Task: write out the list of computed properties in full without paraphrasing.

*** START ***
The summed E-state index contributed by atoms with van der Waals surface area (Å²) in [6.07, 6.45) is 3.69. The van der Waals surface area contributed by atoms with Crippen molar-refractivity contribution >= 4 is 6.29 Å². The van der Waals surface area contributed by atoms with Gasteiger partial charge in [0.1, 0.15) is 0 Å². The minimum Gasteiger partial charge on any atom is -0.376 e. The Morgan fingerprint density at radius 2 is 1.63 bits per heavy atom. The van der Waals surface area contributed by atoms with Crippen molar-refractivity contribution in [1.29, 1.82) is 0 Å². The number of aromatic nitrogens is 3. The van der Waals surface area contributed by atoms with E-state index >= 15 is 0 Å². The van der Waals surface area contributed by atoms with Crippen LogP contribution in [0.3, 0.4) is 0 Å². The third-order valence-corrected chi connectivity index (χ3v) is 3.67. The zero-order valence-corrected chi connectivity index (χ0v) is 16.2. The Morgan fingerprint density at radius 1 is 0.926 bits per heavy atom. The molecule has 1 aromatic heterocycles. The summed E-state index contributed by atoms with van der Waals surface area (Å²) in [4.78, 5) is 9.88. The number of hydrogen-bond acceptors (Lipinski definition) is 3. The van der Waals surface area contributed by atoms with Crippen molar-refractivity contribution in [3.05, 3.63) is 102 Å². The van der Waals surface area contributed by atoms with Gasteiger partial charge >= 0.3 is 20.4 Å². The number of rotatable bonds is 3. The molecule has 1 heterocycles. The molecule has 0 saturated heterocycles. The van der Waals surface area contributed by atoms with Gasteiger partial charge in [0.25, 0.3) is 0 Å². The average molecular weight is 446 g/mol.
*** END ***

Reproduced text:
The summed E-state index contributed by atoms with van der Waals surface area (Å²) in [6.07, 6.45) is 3.69. The van der Waals surface area contributed by atoms with Crippen molar-refractivity contribution >= 4 is 6.29 Å². The van der Waals surface area contributed by atoms with Gasteiger partial charge in [0.1, 0.15) is 0 Å². The minimum Gasteiger partial charge on any atom is -0.376 e. The Morgan fingerprint density at radius 2 is 1.63 bits per heavy atom. The van der Waals surface area contributed by atoms with Crippen molar-refractivity contribution in [1.29, 1.82) is 0 Å². The number of aromatic nitrogens is 3. The van der Waals surface area contributed by atoms with E-state index >= 15 is 0 Å². The van der Waals surface area contributed by atoms with Crippen LogP contribution in [0.3, 0.4) is 0 Å². The third-order valence-corrected chi connectivity index (χ3v) is 3.67. The zero-order valence-corrected chi connectivity index (χ0v) is 16.2. The Morgan fingerprint density at radius 1 is 0.926 bits per heavy atom. The molecule has 1 aromatic heterocycles. The summed E-state index contributed by atoms with van der Waals surface area (Å²) in [4.78, 5) is 9.88. The number of hydrogen-bond acceptors (Lipinski definition) is 3. The van der Waals surface area contributed by atoms with Crippen molar-refractivity contribution in [3.05, 3.63) is 102 Å². The van der Waals surface area contributed by atoms with Gasteiger partial charge >= 0.3 is 20.4 Å². The number of rotatable bonds is 3. The molecule has 1 heterocycles. The molecule has 0 saturated heterocycles. The van der Waals surface area contributed by atoms with Gasteiger partial charge in [0.25, 0.3) is 0 Å². The average molecular weight is 446 g/mol.